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3 ways women can avoid becoming a victim of heart disease

Heart attack symptoms for women go beyond chest pain.

Heart attack symptoms for women go beyond chest pain.

Ask anyone what the primary symptom of a heart attack is, and they’re likely to say “chest pain.” In women, this may or may not be the lead symptom.

Heart disease is the leading cause of death for women in the U.S., but many women don’t recognize when a heart attack is happening because symptoms differ from those of men.

“People make the mistake of ignoring symptoms,” said Dr. James Dwyer, a cardiologist with YRMC PhysicianCare in Prescott Valley. “Women especially need to be more aware of the symptoms of a heart attack. Women tend to be tougher. They tend to ignore things more than the guys when it comes to their hearts.”

Dwyer offers this advice to women:

Know the symptoms of a heart attack: Watch for upper back pain, neck/jaw/throat pain, cold sweats, indigestion, heartburn, nausea and/or vomiting, extreme fatigue or shortness of breath.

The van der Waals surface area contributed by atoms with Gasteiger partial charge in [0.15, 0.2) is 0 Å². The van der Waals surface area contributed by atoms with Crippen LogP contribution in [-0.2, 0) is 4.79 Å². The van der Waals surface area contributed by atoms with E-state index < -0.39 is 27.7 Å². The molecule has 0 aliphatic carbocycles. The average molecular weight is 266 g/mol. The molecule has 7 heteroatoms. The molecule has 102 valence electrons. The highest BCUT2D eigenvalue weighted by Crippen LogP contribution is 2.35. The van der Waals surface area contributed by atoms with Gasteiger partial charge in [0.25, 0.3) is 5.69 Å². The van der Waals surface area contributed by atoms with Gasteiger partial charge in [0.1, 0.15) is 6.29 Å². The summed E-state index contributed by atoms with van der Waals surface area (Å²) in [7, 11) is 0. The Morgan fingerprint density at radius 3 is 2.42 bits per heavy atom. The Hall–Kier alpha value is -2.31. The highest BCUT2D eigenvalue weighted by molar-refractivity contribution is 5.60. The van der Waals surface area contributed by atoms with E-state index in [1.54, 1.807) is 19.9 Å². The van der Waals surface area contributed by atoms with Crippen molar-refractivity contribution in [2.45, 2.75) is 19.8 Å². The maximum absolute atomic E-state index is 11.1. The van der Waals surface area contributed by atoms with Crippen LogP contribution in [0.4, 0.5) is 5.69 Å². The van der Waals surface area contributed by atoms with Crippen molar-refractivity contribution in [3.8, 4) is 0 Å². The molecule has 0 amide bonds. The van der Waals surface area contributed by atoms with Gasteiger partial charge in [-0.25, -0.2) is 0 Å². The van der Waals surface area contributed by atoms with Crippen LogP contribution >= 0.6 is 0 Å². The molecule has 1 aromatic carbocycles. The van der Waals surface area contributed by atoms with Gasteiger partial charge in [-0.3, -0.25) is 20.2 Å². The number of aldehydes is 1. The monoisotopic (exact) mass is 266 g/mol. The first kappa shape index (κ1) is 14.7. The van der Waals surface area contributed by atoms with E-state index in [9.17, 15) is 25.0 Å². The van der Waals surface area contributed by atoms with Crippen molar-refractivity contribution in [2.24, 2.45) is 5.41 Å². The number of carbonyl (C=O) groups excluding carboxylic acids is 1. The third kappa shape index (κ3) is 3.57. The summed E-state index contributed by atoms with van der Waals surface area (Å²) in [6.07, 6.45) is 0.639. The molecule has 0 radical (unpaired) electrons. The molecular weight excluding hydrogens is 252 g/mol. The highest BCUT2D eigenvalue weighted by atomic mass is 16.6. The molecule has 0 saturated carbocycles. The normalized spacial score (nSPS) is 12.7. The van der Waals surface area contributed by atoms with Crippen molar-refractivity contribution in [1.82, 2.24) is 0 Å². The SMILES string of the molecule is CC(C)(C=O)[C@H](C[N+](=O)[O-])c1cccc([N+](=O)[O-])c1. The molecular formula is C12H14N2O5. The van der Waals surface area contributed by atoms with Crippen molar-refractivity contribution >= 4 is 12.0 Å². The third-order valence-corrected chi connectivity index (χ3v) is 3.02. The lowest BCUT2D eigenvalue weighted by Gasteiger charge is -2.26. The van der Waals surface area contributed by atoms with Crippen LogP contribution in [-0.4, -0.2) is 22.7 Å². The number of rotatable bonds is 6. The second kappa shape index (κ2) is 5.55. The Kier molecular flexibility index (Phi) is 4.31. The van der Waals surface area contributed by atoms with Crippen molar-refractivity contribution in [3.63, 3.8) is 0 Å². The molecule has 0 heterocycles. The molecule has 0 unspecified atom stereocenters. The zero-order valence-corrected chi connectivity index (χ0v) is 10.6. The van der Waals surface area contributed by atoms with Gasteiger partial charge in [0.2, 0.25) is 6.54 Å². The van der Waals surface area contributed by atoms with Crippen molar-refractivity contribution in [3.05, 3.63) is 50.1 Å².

“If last week, you could go for your walk, and this week you’re having more discomfort and breathlessness as you are walking—this is something that you should have checked,” Dwyer said.

Don’t assume your blood pressure is OK.

High blood pressure, just like high cholesterol, is a silent condition that can lead to heart disease. Be sure to have your doctor check your blood pressure, cholesterol and blood sugar readings regularly and make this a lifelong habit. Healthy blood pressure, according to the American Heart Association, is a reading of less than 120 over less than 80.

Understand silent heart attacks can happen.

You can have a heart attack without knowing it. People who’ve experienced a silent heart attack often rationalized the symptoms, dismissing them as indigestion, the flu, a pulled muscle in their chest or upper back or they assume they are simply more tired than usual. Misreading these symptoms puts your heart at greater risk.

Once you know the risks, how do you prevent a heart attack? The first step is to talk to one’s doctor and evaluate individual heart attack risk.

For more information, or to find a cardiologist, contact YRMC’s Physician Referral Service at 928-771-5106.